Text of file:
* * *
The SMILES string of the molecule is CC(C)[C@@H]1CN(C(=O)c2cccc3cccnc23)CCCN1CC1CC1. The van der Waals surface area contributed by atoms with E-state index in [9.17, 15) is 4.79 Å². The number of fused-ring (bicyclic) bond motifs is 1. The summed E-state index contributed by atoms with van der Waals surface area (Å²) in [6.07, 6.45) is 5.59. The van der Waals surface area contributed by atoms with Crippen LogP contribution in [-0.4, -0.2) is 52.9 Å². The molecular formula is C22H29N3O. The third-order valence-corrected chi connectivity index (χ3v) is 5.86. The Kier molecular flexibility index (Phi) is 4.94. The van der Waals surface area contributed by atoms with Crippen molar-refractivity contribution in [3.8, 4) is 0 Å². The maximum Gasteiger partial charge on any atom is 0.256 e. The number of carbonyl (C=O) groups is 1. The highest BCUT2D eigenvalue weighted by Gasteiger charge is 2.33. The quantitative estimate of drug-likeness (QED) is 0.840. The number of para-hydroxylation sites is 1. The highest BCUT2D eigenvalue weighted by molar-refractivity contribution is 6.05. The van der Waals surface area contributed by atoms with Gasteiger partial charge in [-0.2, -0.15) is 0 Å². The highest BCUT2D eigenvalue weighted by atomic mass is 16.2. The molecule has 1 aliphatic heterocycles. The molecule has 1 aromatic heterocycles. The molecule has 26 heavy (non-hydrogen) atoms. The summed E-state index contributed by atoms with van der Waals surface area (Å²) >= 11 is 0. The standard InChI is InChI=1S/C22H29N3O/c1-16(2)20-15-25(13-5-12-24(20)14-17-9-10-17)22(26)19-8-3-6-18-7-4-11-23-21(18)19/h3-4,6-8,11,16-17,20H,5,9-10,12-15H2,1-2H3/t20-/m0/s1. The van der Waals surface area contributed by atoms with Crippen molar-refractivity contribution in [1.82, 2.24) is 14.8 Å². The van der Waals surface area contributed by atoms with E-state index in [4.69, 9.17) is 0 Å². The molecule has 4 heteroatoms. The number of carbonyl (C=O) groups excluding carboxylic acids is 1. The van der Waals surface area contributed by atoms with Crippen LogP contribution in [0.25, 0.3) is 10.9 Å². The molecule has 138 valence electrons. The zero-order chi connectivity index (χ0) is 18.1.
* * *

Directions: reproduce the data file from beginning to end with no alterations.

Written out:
The SMILES string of the molecule is CC(C)[C@@H]1CN(C(=O)c2cccc3cccnc23)CCCN1CC1CC1. The van der Waals surface area contributed by atoms with E-state index in [9.17, 15) is 4.79 Å². The number of fused-ring (bicyclic) bond motifs is 1. The summed E-state index contributed by atoms with van der Waals surface area (Å²) in [6.07, 6.45) is 5.59. The van der Waals surface area contributed by atoms with Crippen LogP contribution in [-0.4, -0.2) is 52.9 Å². The molecular formula is C22H29N3O. The third-order valence-corrected chi connectivity index (χ3v) is 5.86. The Kier molecular flexibility index (Phi) is 4.94. The van der Waals surface area contributed by atoms with Crippen molar-refractivity contribution in [3.8, 4) is 0 Å². The maximum Gasteiger partial charge on any atom is 0.256 e. The number of carbonyl (C=O) groups is 1. The highest BCUT2D eigenvalue weighted by Gasteiger charge is 2.33. The quantitative estimate of drug-likeness (QED) is 0.840. The number of para-hydroxylation sites is 1. The highest BCUT2D eigenvalue weighted by molar-refractivity contribution is 6.05. The van der Waals surface area contributed by atoms with Gasteiger partial charge in [-0.2, -0.15) is 0 Å². The highest BCUT2D eigenvalue weighted by atomic mass is 16.2. The molecule has 1 aliphatic heterocycles. The molecule has 1 aromatic heterocycles. The molecule has 26 heavy (non-hydrogen) atoms. The summed E-state index contributed by atoms with van der Waals surface area (Å²) >= 11 is 0. The standard InChI is InChI=1S/C22H29N3O/c1-16(2)20-15-25(13-5-12-24(20)14-17-9-10-17)22(26)19-8-3-6-18-7-4-11-23-21(18)19/h3-4,6-8,11,16-17,20H,5,9-10,12-15H2,1-2H3/t20-/m0/s1. The van der Waals surface area contributed by atoms with Crippen molar-refractivity contribution in [1.82, 2.24) is 14.8 Å². The van der Waals surface area contributed by atoms with E-state index in [4.69, 9.17) is 0 Å². The molecule has 4 heteroatoms. The number of carbonyl (C=O) groups excluding carboxylic acids is 1. The van der Waals surface area contributed by atoms with Crippen LogP contribution in [0.25, 0.3) is 10.9 Å². The molecule has 138 valence electrons. The zero-order chi connectivity index (χ0) is 18.1.